A Sharper Focus On Technical Workers: How to Educate and Train for the Global Economy
Author(s): Lamos, Erin; Simon, Martin; Waits, Mary Jo; Fulton, Bill; Bird, Keith
Organizational Author(s): Center for Best Practices, National Governors Association
National Institute of Standards and Technology (NIST)
Resource Availability: Publicly available
Presents a case study of the Automotive Manufacturing Technical Education Collaborative (AMTEC) to identify and implement wide-ranging improvements in technical education for automotive manufacturing workers.
The Automotive Manufacturing Technical Education Collaborative (AMTEC) brought together 30 community colleges and 34 auto manufacturers across 12 states to identify and implement wide-ranging improvements in technical education for automotive manufacturing workers (p. ii, p. 2). This study revealed that it is possible for governors to work collaboratively with industry, community colleges, and each other to provide people with the opportunity to build their technical skills and ensure both America’s future prosperity and their own economic security (p.4). (Abstractor: Website Staff)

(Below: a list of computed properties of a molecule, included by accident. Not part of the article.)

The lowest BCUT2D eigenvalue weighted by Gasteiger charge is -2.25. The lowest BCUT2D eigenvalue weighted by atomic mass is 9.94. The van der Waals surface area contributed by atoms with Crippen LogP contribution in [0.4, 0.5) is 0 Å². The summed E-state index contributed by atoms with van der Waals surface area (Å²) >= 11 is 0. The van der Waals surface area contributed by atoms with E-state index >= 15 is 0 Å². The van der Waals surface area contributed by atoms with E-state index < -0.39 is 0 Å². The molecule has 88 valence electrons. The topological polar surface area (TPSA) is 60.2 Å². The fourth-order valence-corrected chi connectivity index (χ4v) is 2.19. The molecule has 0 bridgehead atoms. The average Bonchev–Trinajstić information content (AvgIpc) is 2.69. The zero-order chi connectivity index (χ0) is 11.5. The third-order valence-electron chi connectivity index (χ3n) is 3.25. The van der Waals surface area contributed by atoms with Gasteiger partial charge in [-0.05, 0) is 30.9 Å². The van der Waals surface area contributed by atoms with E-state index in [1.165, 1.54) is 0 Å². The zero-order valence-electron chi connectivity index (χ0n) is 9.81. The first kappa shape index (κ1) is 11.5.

Major Findings & Recommendations
• “Champion the importance of technical education and technical work to economic competiveness and worker prosperity…High-quality technical education, especially from community colleges, is likely to be the bread and butter of key sectors of our economy in the future: manufacturing, energy, health care, and others” (p.2).
• “Focus first on the industrial sectors with the greatest economic impact. The most valuable credentials are those in quantitatively oriented fields or high-growth/high-need occupations” (p. 2).
• “Use state spending to encourage community colleges to engage in collaboration and innovation” (p. 2).
• “Develop multi-state partnerships focused on providing consistent, high-quality, industry-valued training” (p.2).
• “Require comprehensive outcome data to assess students’ skills and credentials gained, hold education institutions accountable, and inform policymakers” (p. 2). (Abstractor: Author)